Heredity and enviornment have been examined to determine if either contributes to the character and actions of a person. In Wuthering Heights, the enviornment and what goes on in it determine the personality of the characters. Wuthering Heights is the residence of the Earnshaws. It has a gloomy look and is often affected by the north winds. The other home, Thrushcross Grange, is home to the Lintons. It is a beautiful place, almost heavenly. These two homes contribute to the behavior of Heathcliff, Catherine, Hareton, Linton, and Cathy.
Mr. Earnshaw brings Heathcliff to Wuthering Heights. This inspires a sense of jealousy from Hindley, Mr. Earnshaw's son. After Mr. Earnshaw's death, Hindley takes over the Heights and mistreats Heathcliff. Heathcliff is "hardened [ ] to ill-treatment" (27). This treatment lasts until Heathcliff is a young man. Wuthering Heights is full of malice and hatred that Heathcliff turns revengeful and hateful of all at Wuthering Heights. Hindley is lured into gambling and mortgaging the house to Heathcliff. When Hindley dies, the house and Hareton, Hindley's son, are in Heathcliff's possession.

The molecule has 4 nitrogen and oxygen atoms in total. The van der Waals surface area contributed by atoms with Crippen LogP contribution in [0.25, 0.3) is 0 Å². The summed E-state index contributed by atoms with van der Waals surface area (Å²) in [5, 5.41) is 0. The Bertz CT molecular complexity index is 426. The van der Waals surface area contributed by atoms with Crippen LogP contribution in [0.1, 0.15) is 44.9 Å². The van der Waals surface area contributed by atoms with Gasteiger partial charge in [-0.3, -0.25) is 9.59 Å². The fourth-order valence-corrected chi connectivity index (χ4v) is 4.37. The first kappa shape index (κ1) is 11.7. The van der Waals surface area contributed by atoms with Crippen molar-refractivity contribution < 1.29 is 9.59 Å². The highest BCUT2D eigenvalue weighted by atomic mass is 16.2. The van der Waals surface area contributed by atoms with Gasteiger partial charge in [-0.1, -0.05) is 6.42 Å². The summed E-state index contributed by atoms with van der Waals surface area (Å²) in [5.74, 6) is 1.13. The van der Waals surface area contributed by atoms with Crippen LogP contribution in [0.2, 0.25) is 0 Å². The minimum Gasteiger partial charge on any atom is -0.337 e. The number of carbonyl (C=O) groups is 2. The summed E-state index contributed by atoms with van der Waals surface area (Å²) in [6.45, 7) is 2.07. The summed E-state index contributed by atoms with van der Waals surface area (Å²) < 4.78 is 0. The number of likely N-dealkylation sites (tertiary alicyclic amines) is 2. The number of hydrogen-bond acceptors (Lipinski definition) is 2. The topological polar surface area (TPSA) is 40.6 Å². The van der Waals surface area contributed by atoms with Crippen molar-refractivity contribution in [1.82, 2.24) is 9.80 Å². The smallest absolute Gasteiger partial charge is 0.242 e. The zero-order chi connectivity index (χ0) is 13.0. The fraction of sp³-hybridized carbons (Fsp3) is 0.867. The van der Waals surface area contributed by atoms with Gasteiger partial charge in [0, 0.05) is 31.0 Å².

As young children, Catherine, Mr. Earnshaw's daughter, and Heathcliff play together and are the best of friends. "It was one of their chief amusements to run away to the moors in the morning and remain there all day" (33). She is described as "a wild, hatless little savage" (37). However, when Catherine is injured at Thrushcross Grange, the Linton's have to take care of her. When she returns to Wuthering Heights, she returns as " a very dignified person" (37). Her association with the Lintons, a family of greater status than the Earnshaws, makes her "a haughty, headstrong creature" (47). She loves Heathcliff, but her stay at the Grange changes her. The change is so great that she rejects Heathcliff to marry Edgar Linton. .
Hareton is another character whose behavior is dictated by his surrounding environment.